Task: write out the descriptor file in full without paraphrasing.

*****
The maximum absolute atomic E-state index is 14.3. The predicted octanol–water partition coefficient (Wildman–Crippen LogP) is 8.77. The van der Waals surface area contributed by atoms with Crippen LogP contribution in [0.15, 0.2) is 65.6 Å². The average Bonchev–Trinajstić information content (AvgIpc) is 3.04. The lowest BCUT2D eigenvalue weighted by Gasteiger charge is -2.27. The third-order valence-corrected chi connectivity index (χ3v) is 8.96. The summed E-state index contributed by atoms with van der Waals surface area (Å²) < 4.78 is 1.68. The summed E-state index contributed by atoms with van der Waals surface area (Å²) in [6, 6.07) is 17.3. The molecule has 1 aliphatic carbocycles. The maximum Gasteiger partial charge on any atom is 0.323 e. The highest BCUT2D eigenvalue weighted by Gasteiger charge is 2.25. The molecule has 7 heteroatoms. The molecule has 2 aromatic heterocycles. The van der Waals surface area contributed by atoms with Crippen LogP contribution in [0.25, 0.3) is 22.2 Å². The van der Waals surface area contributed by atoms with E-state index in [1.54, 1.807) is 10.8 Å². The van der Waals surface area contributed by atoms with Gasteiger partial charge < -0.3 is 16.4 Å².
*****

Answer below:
The maximum absolute atomic E-state index is 14.3. The predicted octanol–water partition coefficient (Wildman–Crippen LogP) is 8.77. The van der Waals surface area contributed by atoms with Crippen LogP contribution in [0.15, 0.2) is 65.6 Å². The average Bonchev–Trinajstić information content (AvgIpc) is 3.04. The lowest BCUT2D eigenvalue weighted by Gasteiger charge is -2.27. The third-order valence-corrected chi connectivity index (χ3v) is 8.96. The summed E-state index contributed by atoms with van der Waals surface area (Å²) < 4.78 is 1.68. The summed E-state index contributed by atoms with van der Waals surface area (Å²) in [6, 6.07) is 17.3. The molecule has 1 aliphatic carbocycles. The maximum Gasteiger partial charge on any atom is 0.323 e. The highest BCUT2D eigenvalue weighted by Gasteiger charge is 2.25. The molecule has 7 heteroatoms. The molecule has 2 aromatic heterocycles. The van der Waals surface area contributed by atoms with Crippen LogP contribution in [0.25, 0.3) is 22.2 Å². The van der Waals surface area contributed by atoms with E-state index in [1.54, 1.807) is 10.8 Å². The van der Waals surface area contributed by atoms with Gasteiger partial charge < -0.3 is 16.4 Å².